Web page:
Also beware the spectator who may have had one too many drinks and gets carried away by a promotional alert during a Friday night game.  That brings me to another topic, the integrated marketing strategies of the Beverage Companies  and sport…. for another blog.

Resources

Image from greens.org.au Proctecting Kids, Protecting Sport

Iacobucci Dawn, Marketing Management, 2013, 2012 South Western Cengage Learning

http://www.abc.net.au/local/stories/2013/05/31/3771850.htm

https://www3.aifs.gov.au/agrc/publications/sports-betting-and-advertising/export

http://www.theaustralian.com.au/business/mergers-acquisitions/tom-waterhouse-sells-business-to-william-hill-for-as-much-as-110m/story-fn91vdzj-1226693990250

Article referenced SMH 20/01/2015

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11 thoughts on “Marketers take the punt

  1. I couldn’t agree more Kathryn. In a day and age when marketers have even more information about consumers and new ways to infiltrate the lives of consumers through so many different medias, it is important that marketing is regulated so that social lines aren’t crossed. In the first video you posted Richard Di Natale asks people to sign a petition against gambling advertising in sport. This is a good example of how consumers need to speak up to politicians to ensure marketing is regulated to protect consumers, especially impressionable (future) consumers like children. Maybe the conflict politicians have between strengthening the economy versus implementing ethically sound policy is a topic for another blog too!

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  2. thank you Kathryn for raisin this matter . advertisement regulating is the least concern for the lobbies as they stand up and support industries regardless , I’ve came though many ads inappropriate for many, one example you mentioned here is gambling . its wide spread and you could see it in every media though its a big problem for the society now days and i have a family member who lost his family and job because of gambling and yet you still see it advertised . lobbies now days have their own politicians protecting their industries , they are more powerful then those who advocate for consumer affair.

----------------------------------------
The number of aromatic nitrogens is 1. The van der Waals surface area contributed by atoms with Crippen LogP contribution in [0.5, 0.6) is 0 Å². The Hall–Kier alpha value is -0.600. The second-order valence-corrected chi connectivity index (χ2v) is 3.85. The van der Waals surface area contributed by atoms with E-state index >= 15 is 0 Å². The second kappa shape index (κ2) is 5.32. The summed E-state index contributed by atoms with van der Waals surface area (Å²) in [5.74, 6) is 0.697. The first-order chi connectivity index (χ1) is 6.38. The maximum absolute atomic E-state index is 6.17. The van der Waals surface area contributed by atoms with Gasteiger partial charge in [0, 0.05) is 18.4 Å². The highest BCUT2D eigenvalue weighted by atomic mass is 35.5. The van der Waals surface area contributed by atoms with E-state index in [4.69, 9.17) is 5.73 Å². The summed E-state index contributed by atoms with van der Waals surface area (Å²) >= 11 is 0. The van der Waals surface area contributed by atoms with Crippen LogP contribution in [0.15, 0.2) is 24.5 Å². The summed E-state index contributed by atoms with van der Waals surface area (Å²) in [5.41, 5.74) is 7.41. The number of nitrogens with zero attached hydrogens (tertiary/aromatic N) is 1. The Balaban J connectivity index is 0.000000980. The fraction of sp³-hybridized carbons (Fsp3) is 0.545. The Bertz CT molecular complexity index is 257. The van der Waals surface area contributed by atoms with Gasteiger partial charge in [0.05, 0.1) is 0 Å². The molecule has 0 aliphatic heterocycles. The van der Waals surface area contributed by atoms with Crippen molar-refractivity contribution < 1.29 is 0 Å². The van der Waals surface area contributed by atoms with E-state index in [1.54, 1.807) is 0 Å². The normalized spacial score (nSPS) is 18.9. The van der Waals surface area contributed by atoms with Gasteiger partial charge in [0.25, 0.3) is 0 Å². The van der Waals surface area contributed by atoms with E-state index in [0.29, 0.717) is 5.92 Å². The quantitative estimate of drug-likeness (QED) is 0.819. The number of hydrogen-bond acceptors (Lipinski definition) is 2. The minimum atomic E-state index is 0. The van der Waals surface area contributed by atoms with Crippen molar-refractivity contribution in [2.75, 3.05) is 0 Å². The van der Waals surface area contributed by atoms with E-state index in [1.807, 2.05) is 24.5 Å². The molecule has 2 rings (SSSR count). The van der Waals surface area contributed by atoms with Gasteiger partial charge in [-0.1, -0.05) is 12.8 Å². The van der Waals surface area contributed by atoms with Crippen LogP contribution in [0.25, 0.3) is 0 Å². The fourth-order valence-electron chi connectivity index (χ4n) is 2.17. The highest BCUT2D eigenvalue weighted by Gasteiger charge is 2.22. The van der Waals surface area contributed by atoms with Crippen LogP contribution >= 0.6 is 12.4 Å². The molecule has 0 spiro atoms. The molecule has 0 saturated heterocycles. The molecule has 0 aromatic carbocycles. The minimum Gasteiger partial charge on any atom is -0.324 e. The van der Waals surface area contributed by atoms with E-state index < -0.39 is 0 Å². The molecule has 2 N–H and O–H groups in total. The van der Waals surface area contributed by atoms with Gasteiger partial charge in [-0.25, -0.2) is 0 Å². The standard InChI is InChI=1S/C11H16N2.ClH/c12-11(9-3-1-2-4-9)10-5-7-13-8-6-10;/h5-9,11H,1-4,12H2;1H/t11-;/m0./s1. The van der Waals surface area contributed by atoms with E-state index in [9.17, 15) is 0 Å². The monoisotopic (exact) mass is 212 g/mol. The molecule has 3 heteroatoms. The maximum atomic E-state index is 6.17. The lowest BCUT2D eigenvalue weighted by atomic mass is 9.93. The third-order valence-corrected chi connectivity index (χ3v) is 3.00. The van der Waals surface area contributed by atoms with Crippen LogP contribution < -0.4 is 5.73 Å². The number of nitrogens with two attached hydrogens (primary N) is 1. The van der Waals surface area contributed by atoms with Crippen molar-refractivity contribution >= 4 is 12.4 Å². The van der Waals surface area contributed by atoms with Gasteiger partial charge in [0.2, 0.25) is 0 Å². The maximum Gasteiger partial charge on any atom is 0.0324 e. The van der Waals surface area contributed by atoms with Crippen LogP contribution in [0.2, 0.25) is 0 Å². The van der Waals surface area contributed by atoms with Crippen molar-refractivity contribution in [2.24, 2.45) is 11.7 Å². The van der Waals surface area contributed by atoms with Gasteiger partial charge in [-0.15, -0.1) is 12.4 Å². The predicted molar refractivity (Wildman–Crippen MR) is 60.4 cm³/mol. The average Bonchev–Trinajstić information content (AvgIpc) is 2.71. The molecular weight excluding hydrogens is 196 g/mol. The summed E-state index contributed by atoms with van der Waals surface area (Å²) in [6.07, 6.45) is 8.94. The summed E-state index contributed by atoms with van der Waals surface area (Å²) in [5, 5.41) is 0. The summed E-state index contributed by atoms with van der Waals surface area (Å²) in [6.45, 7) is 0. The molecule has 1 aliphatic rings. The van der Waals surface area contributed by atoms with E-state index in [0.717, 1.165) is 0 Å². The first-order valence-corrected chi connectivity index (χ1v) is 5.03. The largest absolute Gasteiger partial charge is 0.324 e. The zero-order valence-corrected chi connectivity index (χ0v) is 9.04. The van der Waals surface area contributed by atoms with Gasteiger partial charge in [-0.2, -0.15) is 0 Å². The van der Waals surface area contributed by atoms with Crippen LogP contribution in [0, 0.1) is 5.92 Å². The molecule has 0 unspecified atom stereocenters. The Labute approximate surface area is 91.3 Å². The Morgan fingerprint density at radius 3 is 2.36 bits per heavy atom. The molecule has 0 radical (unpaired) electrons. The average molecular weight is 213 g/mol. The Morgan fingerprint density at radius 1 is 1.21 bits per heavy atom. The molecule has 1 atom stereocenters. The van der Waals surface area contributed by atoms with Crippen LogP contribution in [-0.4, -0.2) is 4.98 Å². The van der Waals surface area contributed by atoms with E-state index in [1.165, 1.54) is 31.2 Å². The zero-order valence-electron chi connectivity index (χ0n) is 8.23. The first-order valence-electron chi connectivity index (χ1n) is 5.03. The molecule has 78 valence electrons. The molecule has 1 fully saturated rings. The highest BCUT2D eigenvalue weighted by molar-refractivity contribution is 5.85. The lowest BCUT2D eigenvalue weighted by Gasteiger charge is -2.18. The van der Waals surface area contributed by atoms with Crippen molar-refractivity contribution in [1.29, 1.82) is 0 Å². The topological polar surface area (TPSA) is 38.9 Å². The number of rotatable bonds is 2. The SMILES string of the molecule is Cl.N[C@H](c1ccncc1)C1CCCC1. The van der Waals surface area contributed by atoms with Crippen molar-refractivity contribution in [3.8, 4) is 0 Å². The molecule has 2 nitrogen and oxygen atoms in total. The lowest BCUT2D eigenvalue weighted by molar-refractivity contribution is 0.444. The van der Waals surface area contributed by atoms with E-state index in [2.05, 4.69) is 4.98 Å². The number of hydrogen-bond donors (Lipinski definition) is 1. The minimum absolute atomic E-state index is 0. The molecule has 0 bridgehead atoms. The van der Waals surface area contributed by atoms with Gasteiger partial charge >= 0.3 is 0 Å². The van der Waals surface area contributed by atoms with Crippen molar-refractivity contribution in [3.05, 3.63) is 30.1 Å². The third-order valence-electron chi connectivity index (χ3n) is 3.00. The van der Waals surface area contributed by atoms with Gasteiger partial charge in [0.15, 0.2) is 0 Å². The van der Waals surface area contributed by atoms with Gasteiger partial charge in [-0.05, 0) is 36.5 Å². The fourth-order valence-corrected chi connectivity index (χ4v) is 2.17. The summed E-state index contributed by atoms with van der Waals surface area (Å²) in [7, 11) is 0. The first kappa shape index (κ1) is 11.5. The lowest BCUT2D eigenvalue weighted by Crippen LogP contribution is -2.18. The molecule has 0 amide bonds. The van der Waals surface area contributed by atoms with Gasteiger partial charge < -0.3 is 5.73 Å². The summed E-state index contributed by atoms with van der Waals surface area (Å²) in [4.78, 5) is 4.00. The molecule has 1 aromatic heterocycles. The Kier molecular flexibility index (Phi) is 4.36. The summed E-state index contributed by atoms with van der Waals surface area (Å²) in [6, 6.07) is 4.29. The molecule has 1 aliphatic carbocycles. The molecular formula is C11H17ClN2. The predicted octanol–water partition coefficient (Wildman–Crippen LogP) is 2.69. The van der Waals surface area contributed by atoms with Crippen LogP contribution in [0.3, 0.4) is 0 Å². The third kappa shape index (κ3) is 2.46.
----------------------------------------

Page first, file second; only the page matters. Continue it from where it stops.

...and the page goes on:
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  3. Great blog Kathryn and thought provoking. I am a little perplexed why we, as a society, think that gambling marketing should be limited during football games, when we are very happy for mitre 10 to be featured in some guise every 30 seconds on ‘the Block’. Are we applying some double standards here simply because we all perceive gambling as being unsavoury, because some people get addicted to gambling. There are some people that are addicted to shopping but we don’t suggest that retail shops should have their marketing restricted. There is an argument that betting advertisement induces young children to become gamblers later in life. I am not aware of any research that supports this but I acknowledge there may be some out there. However, if we use as a basis to restrict betting advertisements then we would need to apply the same rule to unhealthy foods and any other products that might lead to adverse health and societal impacts later in life. The list could be very long. The one exception to my rule is cigarette advertising. This has been very successful and I support this stand, so my position is admittedly not black and white. I think it is a good discussion to have about betting advertisements, the question I have is whether we are drawing the line under betting ads unfairly.

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    • Some (me) would argue that marketing of unhealthy foods should be regulated… What about the role of marketers as educators as apposed to purely focusing on the consumption of their brand and increasing market share? I personally, would like to imagine a future where companies would succeed or fail based on how they address the triple bottom line of economic, social and environmental outcomes that result from their business activities. But I don’t think that future can exist without a change in consumer behaviour, driven by good policy and regulation.

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      • I am not in favour of over-regulation and I am not sure where anyone can draw a line with any confidence. There would always be an exception, should banks not be able to advertise their products for fear that people may get into debt that they cannot repay if they lose their job. I agree that the ads are painful and I don’t particularly like my children being exposed to them, however I think part of my role as their father is to help them make good decisions in life and explain the consequences of poor decisions, rather than rely on government regulation to do this for me.